12. Supporting the development of interpersonal skills in nursing, in an undergraduate mental health curriculum: reaching the parts other strategies do not reach through action learning.

    Science.gov (United States)

    Waugh, Anna; McNay, Lisa; Dewar, Belinda; McCaig, Marie

    2014-09-01

    The centrality of therapeutic relationships is considered to be the cornerstone of effective mental health nursing practice. Strategies that support the development of these skills and the emotional aspects of learning need to be developed. Action learning is one such strategy. This article reports on a qualitative research study on the introduction of Action Learning Sets (ALS) into a Pre-registration Mental Health Nursing Programme. This teaching and learning methodology was chosen to support the emotional aspects of learning and mental health nursing skills. Four themes were identified: developing skills of listening and questioning in 'real time', enhanced self-awareness, being with someone in the moment--there is no rehearsal and doing things differently in practice. Students and lecturers found the experience positive and advocate for other Pre-registration Mental Health Nursing Programmes to consider the use of ALS within the curriculum. © 2013.

  13. Generation of Interpersonal Stressful Events: The Role of Poor Social Skills and Early Physical Maturation in Young Adolescents--The TRAILS Study

    Science.gov (United States)

    Bakker, Martin P.; Ormel, Johan; Lindenberg, Siegwart; Verhulst, Frank C.; Oldehinkel, Albertine J.

    2011-01-01

    This study developed two specifications of the social skills deficit stress generation hypothesis: the "gender-incongruence" hypothesis to predict peer victimization and the "need for autonomy" hypothesis to predict conflict with authorities. These hypotheses were tested in a prospective large population cohort of 2,064 Dutch…

  14. Generation of Interpersonal Stressful Events : The Role of Poor Social Skills and Early Physical Maturation in Young Adolescents-The TRAILS Study

    NARCIS (Netherlands)

    Bakker, Martin P.; Ormel, Johan; Lindenberg, Siegwart; Verhulst, Frank C.; Oldehinkel, Albertine J.

    2011-01-01

    This study developed two specifications of the social skills deficit stress generation hypothesis: the "gender-incongruence" hypothesis to predict peer victimization and the "need for autonomy" hypothesis to predict conflict with authorities. These hypotheses were tested in a prospective large

  15. A STUDY ON EMPLOYABILITY SKILLS OF MBA STUDENTS FROM THE MANAGEMENT INSTITUTES IN THE STATE OF KERALA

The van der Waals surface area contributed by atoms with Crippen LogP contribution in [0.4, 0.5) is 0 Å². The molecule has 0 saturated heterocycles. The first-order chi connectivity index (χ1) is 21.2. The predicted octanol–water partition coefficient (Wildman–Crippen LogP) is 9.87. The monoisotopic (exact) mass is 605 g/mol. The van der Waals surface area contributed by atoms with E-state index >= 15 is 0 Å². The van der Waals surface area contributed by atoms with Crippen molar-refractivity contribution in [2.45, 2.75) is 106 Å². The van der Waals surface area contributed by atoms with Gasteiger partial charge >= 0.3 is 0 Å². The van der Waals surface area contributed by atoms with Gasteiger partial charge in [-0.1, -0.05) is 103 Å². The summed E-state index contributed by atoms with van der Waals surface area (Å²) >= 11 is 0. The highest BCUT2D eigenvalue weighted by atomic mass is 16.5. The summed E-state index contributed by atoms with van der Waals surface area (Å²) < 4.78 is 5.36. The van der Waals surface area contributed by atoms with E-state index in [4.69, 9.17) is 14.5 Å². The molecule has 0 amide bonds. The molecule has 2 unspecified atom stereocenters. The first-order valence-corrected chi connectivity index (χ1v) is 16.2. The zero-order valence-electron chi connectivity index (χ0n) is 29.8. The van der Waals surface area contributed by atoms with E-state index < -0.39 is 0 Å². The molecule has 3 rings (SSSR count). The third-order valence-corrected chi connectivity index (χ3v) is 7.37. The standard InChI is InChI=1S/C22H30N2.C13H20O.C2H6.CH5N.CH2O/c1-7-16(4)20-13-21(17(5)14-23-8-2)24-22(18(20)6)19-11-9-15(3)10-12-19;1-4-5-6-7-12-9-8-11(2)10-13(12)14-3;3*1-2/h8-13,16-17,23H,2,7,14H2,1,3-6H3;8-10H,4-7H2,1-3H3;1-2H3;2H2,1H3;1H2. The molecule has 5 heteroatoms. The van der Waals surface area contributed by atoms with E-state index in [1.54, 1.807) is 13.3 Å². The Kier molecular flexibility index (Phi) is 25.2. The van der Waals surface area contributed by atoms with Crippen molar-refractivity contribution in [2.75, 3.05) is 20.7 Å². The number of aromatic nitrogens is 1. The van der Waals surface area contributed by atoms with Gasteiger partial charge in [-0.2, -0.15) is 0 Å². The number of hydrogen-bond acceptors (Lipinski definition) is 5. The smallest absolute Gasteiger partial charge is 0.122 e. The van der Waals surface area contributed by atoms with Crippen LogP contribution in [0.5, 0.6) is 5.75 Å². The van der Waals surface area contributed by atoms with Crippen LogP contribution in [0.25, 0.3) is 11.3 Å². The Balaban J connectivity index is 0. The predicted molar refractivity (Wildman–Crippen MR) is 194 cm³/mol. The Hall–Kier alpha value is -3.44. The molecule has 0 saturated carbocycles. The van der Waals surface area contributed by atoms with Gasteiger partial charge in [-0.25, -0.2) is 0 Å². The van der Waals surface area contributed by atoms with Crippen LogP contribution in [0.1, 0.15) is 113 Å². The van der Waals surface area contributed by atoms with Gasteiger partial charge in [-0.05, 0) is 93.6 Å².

OpenAIRE

    Bindhu Ann Thomas; Dr. K. V. Unninarayanan

    2018-01-01

    This study of employability skills among management students identifies various abilities of students including communication skills, problem solving skills , planning and organising skills , interpersonal skills, motivation skills, attitude skills , leadership skill, team work skills, decision making skills, computer skills, learning skills, and functional skills. This study identifies the mean score of each skill and overall employability skills possessed by managements students in the sta...

  16. Interpersonal communication: It's relevance to nursing practice ...

    African Journals Online (AJOL)

    This paper is aimed at highlighting how essential interpersonal communication is necessary for establishing rapport, understanding the needs of the patients and planning effective intervention for meeting holistic health care. To be continually relevant, Nurses have to improve on their communication skills to meet the ...

  17. Soft skills and dental education

    OpenAIRE

    Gonzalez, M. A. G.; Abu Kasim, N. H.; Naimie, Z.

    2014-01-01

    Soft skills and hard skills are essential in the practice of dentistry. While hard skills deal with technical proficiency, soft skills relate to a personal values and interpersonal skills that determine a person's ability to fit in a particular situation. These skills contribute to the success of organisations that deal face-to-face with clients. Effective soft skills benefit the dental practice. However, the teaching of soft skills remains a challenge to dental schools. This paper discusses ...

  18. A Pilot, Multicentre Pragmatic Randomised Trial to Explore the Impact of Carer Skills Training on Carer and Patient Behaviours: Testing the Cognitive Interpersonal Model in Adolescent Anorexia Nervosa.

    Science.gov (United States)